By Sahil Razvii | Newshaly.Com
The Pegasus controversy has created a serious concern about the privacy and security of mobile users in India as no one could have imagined that cyber espionage would be so easy. After the revelation of spyware like Pegasus that only users’ numbers are needed to infect a smartphone, the conventional wisdom of the people about smartphone security is not working.
Billions of mobile users have learned that just a missed call can activate software in their phones that can track everything they do.
The only solution is to keep changing the phone frequently, but it is not easy for the common man. Former Additional Commissioner of Police (Crime) Ashok Chand said, “It does not bother a common man in India. But it bothers those who are part of the power game whether it is business or politics. “Therefore, the only change I can see is that people who are very cautious about their privacy may start adopting multiple SIM cards for different purposes,” he added.
Well-known private detective Kunwar Vikram Singh says that he has experienced that people have started adopting basic non-Android-based phones, which cannot be tracked with the help of any spyware. “Such phones can only be tapped for which the government agencies will have to follow the due process laid down by the Supreme Court,” Singh said.
Shivam Vikram Singh, a cyber security researcher and co-author of The Art of Conjuring Alternate Realities, says, “A lot of people in cyberspace that I know have already switched off WhatsApp and messaging. However, the number of those who do so will be very less.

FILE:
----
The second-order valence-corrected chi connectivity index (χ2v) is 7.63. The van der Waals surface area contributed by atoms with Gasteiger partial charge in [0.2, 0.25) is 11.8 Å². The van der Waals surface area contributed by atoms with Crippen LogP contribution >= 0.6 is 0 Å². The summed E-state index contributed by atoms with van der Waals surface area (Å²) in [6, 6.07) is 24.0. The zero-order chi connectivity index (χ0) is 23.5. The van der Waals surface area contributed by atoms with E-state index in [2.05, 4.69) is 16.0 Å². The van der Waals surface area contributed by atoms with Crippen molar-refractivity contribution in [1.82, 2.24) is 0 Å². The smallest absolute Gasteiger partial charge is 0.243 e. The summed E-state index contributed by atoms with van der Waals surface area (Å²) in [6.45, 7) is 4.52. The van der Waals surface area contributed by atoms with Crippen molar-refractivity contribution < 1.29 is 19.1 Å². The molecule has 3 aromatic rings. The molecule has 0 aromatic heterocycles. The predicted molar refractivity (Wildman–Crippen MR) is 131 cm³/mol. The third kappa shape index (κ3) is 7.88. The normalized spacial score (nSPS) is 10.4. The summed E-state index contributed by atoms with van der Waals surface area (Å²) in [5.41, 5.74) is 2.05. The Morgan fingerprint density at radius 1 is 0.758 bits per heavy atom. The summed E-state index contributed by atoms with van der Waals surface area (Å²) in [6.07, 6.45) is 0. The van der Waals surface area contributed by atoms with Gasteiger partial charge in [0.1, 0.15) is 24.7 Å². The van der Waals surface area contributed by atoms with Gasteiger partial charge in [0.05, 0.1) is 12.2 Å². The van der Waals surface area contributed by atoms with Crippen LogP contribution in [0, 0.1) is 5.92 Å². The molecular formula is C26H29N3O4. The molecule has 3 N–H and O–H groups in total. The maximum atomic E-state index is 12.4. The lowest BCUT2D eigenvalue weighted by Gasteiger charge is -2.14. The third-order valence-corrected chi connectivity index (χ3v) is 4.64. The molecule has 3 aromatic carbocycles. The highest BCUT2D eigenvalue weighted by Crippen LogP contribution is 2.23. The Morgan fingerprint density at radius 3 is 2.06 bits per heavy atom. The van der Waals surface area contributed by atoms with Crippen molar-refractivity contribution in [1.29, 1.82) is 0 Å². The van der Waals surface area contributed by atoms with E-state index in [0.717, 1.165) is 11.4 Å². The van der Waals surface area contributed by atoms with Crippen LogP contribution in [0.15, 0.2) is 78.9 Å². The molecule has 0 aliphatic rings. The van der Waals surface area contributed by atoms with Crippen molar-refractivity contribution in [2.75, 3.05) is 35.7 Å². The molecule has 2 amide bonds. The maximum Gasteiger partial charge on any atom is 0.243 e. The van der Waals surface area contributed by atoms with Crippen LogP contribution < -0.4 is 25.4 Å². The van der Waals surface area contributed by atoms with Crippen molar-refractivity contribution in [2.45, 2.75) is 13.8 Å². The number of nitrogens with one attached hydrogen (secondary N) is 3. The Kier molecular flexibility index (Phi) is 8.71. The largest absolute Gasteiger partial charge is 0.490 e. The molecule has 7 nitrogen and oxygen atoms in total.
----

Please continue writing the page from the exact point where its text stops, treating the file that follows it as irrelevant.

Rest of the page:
Shivam says that the use of mobile phones is such an essential part of life in the modern world that even after the Pegasus case, most users will hardly be able to stop using it. He said, “People may be more careful when opening unknown files or clicking on unknown links, or downloading untrusted applications, but most will probably continue to use it as is. A very small number of phone users, who are security conscious, will change their habits.”
Kazim Rizvi, founder of The Dialogue, is of the view that Pegasus has made people concerned about their cyber security. Rizvi said, “We can start paying more attention to cyber security. It is important that people start taking their privacy and security on their mobile phones more seriously, because in such an interconnected world we are always at risk from malicious cyber attacks and tools that can compromise our online security and can steal our data.”
Cyber security experts say to keep the phone updated with the latest version of the operating system, not allow excessive data to apps, report any malicious activity that the user thinks, send OTP or any personal data through online means. Not sharing, using secure and encrypted means of communication, deleting browser cache are some of the additional measures that people will take to increase privacy and security.